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McDonald's Corp. reported a lower-than-expected rise in same-store sales in all of its key regions in May and warned austerity measures in Europe and global economic volatility were taking a toll on results, pushing its shares lower on Friday.
Foreign currency rates are also expected to trim earnings this quarter, the world's biggest hamburger chain said.
McDonald's, which has been doing better than most of its peers, said sales at restaurants open at least 13 months grew 3.3 percent globally. Analysts polled by Thomson Reuters expected a rise of 4.6 percent, while analysts polled by Consensus Metrix expected a 5.2-percent gain.
McDonald's said ongoing global economic volatility, austerity measures in Europe, and higher administrative costs were hurting results in the current second quarter.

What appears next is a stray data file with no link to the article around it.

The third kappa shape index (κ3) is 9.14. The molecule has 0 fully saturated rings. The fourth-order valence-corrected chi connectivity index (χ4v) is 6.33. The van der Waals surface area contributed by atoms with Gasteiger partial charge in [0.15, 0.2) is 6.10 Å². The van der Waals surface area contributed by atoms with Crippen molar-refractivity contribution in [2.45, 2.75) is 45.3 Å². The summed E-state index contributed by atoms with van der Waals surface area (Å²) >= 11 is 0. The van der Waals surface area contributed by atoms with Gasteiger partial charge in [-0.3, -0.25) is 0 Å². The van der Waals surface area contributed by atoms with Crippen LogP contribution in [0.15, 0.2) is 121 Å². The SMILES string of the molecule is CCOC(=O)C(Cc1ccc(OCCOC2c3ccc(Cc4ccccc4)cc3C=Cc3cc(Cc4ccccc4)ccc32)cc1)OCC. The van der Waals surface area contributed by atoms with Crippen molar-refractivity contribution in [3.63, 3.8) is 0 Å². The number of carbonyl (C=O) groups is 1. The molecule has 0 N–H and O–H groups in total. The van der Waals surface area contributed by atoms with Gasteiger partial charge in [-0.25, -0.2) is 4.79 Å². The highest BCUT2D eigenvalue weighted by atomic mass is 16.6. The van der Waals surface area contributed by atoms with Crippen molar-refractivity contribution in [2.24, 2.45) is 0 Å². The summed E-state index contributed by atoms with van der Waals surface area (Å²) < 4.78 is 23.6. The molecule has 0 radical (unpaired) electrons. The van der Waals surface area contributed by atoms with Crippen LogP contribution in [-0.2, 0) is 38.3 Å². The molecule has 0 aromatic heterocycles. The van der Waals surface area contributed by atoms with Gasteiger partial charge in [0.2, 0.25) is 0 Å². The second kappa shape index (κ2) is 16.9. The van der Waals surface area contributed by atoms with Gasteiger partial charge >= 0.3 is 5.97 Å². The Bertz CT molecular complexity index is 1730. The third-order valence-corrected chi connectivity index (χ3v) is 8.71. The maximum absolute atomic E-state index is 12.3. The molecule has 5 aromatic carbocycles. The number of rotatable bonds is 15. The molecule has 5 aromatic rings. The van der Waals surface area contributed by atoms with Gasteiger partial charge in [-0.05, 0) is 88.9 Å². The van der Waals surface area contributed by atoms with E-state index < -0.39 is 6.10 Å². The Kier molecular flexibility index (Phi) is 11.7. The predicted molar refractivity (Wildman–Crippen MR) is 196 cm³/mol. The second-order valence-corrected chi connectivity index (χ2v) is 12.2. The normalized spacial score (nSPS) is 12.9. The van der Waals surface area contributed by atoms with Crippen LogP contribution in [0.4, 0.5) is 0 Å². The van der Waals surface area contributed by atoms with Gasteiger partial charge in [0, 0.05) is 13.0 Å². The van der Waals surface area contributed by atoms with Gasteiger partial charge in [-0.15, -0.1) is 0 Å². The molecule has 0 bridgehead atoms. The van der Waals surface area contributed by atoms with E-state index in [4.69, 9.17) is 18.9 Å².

McDonald's May sales came in below Wall Street's forecasts in each of its major markets, even unexpectedly falling in the Asia Pacific, Middle East and Africa region, while business in Japan and China were weak.
Same-restaurant sales in Europe, McDonald's biggest market, rose 2.9 percent, below expectations of about 4.7 percent. McDonald's said Britain, Russia and France had led the increase, offsetting more tepid business in Germany.
U.S. same-restaurant sales rose 4.4 percent last month, also below Wall Street projections, though McDonald's said its breakfast offerings and new McCafe beverages were popular.
In the Asia Pacific, Middle East and Africa, same-restaurant sales fell 1.7 percent, while analysts were expecting a jump of at least 3.2 percent. The restaurant faulted a drop in sales in Japan and to some degree in China as well.
The restaurant chain said unfavorable foreign currency exchange rates would lower second-quarter profits between 7 cents and 9 cents per share.
Analysts, on average, expect McDonald's to earn $1.41 US per share this quarter, according to Thomson Reuters I/B/E/S.